323. On the subject of defrosting frozen food in a microwave oven, you must refer to the old BTU formula which states "It takes one BTU to raise the temperature of 1 pound of water 1° (Fahrenheit), but when water is changing state from a solid (ice) to a liquid (water), it must absorb 144 BTUs (per pound)." - George R.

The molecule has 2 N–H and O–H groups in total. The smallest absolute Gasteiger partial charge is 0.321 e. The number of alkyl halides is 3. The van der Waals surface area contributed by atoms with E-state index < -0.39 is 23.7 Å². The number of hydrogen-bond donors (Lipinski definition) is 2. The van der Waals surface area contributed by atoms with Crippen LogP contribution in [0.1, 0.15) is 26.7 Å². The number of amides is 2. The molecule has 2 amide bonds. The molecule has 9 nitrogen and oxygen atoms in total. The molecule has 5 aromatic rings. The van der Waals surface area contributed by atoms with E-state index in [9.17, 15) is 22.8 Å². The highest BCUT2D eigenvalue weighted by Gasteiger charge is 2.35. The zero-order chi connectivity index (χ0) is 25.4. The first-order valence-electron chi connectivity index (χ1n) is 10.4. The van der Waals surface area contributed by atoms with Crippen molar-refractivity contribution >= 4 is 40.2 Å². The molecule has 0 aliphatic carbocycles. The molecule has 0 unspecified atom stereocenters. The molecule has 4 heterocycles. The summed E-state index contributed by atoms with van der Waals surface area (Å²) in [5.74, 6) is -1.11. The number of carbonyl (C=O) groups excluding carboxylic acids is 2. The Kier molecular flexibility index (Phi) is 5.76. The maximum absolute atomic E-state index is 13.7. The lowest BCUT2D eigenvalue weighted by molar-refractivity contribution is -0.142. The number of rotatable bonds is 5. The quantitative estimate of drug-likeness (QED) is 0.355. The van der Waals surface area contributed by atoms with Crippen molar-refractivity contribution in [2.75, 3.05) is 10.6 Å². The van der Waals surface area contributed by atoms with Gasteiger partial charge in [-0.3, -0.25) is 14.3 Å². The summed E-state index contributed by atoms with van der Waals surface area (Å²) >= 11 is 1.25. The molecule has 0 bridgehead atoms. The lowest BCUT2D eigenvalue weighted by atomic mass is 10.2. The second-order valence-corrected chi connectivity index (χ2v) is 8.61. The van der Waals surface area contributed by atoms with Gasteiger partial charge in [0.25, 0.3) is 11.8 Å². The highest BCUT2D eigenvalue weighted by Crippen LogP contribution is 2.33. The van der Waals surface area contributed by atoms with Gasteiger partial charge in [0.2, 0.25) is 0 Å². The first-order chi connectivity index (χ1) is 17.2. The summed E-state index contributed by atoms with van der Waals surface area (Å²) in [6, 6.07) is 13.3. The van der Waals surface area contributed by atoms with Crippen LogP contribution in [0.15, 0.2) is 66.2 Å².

This observation accounts for much of difficulty with defrosting food in general and defrosting food in a microwave oven in particular. It often takes more heat to melt ice in the food than it does to actually cook the food once the ice has melted. Since ice doesn't absorb microwaves well, heating frozen foods in a microwave oven is a tricky business. Any region of food that melts early will absorb microwaves strongly and overheat while any region of food that remains frozen won't absorb microwaves well and won't receive the enormous amounts of heat it needs just to melt. The result is typically a food item with some frozen parts and some boiling hot parts. To avoid this problem, microwave oven defrost cycles let the food sit in between bursts of microwave heating. That way, there is time for heat to flow through the food and keep the internal temperatures relatively uniform. Parts of the food that heat well have time to transfer heat to parts that don't heat well and the whole item thaws and heats together.